Tuesday, October 27, 2015

How to Run a Race When You Have Asthma?

 Over 50,000 people will head out to run 26.2 miles around all five boroughs of New York City for the New York City Marathon.  Did you know that 10% of the people running on Sunday will have exercise induced asthma?  This is a disease where exercise triggers spasm, chest tightness and shortness of breath.  As if running 26.2 miles where hard enough, people with exercise induced asthma, need all the help  they can get to help prevent their symptoms. 

Here are Five Tips to Help you Finish Strong this Weekend!

1)     Stay Hydrated

-Persons with exercise induced asthma get dehydrated faster.  When you lungs are dehydrated, this can trigger symptoms of asthma
-A study from the University of Buffalo in 1999, showed that persons with asthma had improved lung function when they were hydrated.
-Make sure all week long, you are drinking plenty of water.  Take water frequently along the run to keep your muscles and lungs well hydrated.

2) Eat Diet Rich in Omega 3 Fatty Acids.

- In a subset of people with exercise induced asthma, eating a diet rich in omega 3 fatty acids 3 weeks before exercising, reduced inflammation typically seen in mucus associated with asthma.  Lung function was improved and they used less rescue inhalers like albuterol.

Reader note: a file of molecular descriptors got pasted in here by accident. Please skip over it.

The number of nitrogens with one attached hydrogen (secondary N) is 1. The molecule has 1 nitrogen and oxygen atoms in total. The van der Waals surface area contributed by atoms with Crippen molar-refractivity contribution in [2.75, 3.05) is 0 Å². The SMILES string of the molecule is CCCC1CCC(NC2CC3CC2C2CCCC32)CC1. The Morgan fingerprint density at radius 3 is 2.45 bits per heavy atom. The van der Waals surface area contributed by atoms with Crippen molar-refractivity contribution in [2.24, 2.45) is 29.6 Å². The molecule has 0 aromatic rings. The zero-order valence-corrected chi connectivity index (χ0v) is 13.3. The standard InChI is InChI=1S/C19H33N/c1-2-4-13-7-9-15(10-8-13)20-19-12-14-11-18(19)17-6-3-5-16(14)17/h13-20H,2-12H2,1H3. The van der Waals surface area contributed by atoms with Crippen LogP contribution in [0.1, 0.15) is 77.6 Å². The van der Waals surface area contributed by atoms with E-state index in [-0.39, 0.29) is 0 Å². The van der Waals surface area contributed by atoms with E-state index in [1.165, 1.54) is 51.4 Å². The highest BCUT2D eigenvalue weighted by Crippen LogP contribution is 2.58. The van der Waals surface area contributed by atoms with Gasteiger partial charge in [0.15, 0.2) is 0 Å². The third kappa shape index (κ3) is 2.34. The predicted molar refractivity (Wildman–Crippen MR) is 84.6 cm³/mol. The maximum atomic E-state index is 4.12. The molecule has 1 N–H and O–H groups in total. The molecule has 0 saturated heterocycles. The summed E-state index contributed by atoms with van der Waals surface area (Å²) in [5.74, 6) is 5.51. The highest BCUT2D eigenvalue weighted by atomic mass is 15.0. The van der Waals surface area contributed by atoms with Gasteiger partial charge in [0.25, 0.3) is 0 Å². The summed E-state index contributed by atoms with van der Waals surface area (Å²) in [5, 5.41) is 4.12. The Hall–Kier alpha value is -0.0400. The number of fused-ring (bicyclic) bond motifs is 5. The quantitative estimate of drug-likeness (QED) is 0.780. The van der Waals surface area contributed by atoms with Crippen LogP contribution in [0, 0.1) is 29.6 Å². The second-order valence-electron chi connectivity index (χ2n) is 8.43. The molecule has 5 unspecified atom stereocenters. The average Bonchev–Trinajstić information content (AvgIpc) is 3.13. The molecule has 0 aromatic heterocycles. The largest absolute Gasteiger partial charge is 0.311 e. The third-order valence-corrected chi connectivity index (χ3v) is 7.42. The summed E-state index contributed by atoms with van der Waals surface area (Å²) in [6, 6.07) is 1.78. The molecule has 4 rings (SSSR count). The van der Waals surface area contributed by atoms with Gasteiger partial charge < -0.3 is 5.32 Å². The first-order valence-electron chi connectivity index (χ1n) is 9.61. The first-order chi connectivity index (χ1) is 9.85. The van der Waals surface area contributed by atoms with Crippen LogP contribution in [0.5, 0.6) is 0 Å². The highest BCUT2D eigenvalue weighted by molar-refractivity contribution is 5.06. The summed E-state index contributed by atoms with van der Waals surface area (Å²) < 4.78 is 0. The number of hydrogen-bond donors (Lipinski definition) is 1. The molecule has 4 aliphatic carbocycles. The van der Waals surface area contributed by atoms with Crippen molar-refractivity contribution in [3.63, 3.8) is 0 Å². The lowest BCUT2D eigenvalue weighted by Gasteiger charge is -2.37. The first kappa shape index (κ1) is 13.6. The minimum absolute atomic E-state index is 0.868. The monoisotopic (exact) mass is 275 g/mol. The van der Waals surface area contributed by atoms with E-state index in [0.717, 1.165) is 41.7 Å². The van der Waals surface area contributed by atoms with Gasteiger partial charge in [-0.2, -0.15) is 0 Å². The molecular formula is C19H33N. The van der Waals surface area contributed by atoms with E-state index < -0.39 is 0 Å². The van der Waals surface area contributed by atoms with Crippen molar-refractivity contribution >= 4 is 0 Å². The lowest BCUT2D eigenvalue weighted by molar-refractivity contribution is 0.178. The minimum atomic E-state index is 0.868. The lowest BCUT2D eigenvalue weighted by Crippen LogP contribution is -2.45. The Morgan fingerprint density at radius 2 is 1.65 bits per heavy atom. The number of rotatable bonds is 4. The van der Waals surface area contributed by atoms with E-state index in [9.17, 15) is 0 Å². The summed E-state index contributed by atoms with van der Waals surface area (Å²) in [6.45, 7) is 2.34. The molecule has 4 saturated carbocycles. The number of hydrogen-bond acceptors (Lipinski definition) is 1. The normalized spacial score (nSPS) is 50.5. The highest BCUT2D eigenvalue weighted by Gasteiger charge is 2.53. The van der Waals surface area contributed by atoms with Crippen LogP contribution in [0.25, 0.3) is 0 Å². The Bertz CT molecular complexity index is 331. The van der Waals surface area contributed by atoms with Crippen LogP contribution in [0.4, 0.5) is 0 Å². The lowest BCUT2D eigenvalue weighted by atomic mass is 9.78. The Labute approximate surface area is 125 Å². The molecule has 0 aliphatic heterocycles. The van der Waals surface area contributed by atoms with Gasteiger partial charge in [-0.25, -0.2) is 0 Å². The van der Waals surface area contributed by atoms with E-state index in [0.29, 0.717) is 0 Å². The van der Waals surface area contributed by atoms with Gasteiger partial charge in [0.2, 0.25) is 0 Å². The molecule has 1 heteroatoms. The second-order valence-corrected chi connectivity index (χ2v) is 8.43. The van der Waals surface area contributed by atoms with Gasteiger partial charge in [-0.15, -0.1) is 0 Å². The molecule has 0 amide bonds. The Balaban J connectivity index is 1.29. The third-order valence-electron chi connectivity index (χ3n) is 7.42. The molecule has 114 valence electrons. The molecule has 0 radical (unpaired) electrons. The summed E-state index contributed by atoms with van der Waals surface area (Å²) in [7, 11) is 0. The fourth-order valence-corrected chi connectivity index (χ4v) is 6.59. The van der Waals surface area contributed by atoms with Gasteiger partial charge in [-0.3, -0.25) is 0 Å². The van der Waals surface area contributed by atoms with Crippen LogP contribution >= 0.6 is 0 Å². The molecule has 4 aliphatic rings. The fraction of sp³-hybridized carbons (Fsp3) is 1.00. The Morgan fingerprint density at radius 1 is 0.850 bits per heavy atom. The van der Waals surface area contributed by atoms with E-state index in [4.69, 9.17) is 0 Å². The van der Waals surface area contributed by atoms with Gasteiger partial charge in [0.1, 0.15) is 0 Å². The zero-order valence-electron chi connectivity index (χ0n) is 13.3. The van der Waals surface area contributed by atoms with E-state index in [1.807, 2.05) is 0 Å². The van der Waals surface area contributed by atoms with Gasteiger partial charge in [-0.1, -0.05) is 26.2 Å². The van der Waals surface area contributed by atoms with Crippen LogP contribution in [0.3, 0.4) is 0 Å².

- Fish, flax seed oil, walnuts and chia seeds are all excellent sources of omega 3 fatty acids.

3) Use Medications Early

- Make sure you use your albuterol and other asthma medications at least 15 minutes before exercising.  This will keep you lungs open during your run.  
-Check to make sure they haven't expired.
-You may need a 2nd dose during the run.  Albuterol only lasts for 4 hours so if you are expecting your marathon time to be longer than that, make sure you give your self a 2nd dose at the 3.5 hour mark. 

4) Warm Up Your Lungs

-Warm up your lungs with light exercise 5-10 minutes the morning before your race.  This will help them get used to temperature changes.

5) Check the Weather Report

-When you have asthma, knowing what the weather’s going to be like is especially important.  In the early part of your run, you may need a scarf to help keep your lungs warm.  A scarf will help humidify and warm the air before it enters into your lungs.
- Bring one you won’t care about loosing if you are running on Sunday. As the day warms, you may want to drop it. 
-Look at the pollen counts.

-If allergies are a trigger for your asthma, using your allergy medication can prevent you from having an allergy attack.  You’re covering a lot of ground running a marathon.  As New Yorkers, we know how drastically the weather can change around the city.  Make sure you look at all the areas your running through to keep yourself healthy.

Good luck at your next race! Need other last minute tips before Sunday or your next race?  Call the office or click her to schedule an appointment.

1 comment:

  1. I remember when I brought my son in the hospital because of asthma and they gave him medicines.